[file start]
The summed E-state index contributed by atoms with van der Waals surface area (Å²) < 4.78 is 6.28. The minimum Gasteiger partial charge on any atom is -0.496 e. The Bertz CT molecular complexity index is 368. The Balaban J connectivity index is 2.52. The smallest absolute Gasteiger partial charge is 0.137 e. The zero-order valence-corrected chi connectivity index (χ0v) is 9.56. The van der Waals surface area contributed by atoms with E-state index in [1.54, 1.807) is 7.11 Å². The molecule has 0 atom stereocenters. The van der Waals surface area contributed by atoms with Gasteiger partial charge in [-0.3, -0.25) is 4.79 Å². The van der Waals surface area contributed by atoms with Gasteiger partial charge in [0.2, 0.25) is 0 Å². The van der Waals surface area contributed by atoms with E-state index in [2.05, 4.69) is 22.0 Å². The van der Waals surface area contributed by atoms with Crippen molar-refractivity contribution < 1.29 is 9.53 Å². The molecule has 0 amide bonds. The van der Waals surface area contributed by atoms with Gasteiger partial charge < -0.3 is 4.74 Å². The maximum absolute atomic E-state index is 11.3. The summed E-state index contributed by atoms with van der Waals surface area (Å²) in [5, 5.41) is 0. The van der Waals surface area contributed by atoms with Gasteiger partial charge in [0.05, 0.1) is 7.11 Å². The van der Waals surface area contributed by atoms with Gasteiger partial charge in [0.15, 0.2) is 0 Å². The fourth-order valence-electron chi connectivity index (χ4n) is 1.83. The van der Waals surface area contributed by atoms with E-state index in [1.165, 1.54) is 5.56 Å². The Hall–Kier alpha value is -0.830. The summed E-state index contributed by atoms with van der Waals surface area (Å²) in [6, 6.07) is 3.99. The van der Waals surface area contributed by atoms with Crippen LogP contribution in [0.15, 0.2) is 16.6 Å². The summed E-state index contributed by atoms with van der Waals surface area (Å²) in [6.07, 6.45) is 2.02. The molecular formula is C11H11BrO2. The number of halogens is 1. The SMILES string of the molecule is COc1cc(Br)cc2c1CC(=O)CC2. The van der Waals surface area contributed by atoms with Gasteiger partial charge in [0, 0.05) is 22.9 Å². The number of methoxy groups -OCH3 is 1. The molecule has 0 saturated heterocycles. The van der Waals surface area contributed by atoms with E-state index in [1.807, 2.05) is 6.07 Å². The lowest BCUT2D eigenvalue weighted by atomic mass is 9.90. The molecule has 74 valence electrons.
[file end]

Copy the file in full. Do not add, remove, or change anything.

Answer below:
The summed E-state index contributed by atoms with van der Waals surface area (Å²) < 4.78 is 6.28. The minimum Gasteiger partial charge on any atom is -0.496 e. The Bertz CT molecular complexity index is 368. The Balaban J connectivity index is 2.52. The smallest absolute Gasteiger partial charge is 0.137 e. The zero-order valence-corrected chi connectivity index (χ0v) is 9.56. The van der Waals surface area contributed by atoms with E-state index in [1.54, 1.807) is 7.11 Å². The molecule has 0 atom stereocenters. The van der Waals surface area contributed by atoms with Gasteiger partial charge in [-0.3, -0.25) is 4.79 Å². The van der Waals surface area contributed by atoms with Gasteiger partial charge in [0.2, 0.25) is 0 Å². The van der Waals surface area contributed by atoms with E-state index in [2.05, 4.69) is 22.0 Å². The van der Waals surface area contributed by atoms with Crippen molar-refractivity contribution < 1.29 is 9.53 Å². The molecule has 0 amide bonds. The van der Waals surface area contributed by atoms with Gasteiger partial charge < -0.3 is 4.74 Å². The maximum absolute atomic E-state index is 11.3. The summed E-state index contributed by atoms with van der Waals surface area (Å²) in [5, 5.41) is 0. The van der Waals surface area contributed by atoms with Gasteiger partial charge in [0.05, 0.1) is 7.11 Å². The van der Waals surface area contributed by atoms with Gasteiger partial charge in [0.15, 0.2) is 0 Å². The fourth-order valence-electron chi connectivity index (χ4n) is 1.83. The van der Waals surface area contributed by atoms with E-state index in [1.165, 1.54) is 5.56 Å². The Hall–Kier alpha value is -0.830. The summed E-state index contributed by atoms with van der Waals surface area (Å²) in [6, 6.07) is 3.99. The van der Waals surface area contributed by atoms with Crippen LogP contribution in [0.15, 0.2) is 16.6 Å². The summed E-state index contributed by atoms with van der Waals surface area (Å²) in [6.07, 6.45) is 2.02. The molecular formula is C11H11BrO2. The number of halogens is 1. The SMILES string of the molecule is COc1cc(Br)cc2c1CC(=O)CC2. The van der Waals surface area contributed by atoms with Gasteiger partial charge in [0, 0.05) is 22.9 Å². The number of methoxy groups -OCH3 is 1. The molecule has 0 saturated heterocycles. The van der Waals surface area contributed by atoms with E-state index in [1.807, 2.05) is 6.07 Å². The lowest BCUT2D eigenvalue weighted by atomic mass is 9.90. The molecule has 74 valence electrons.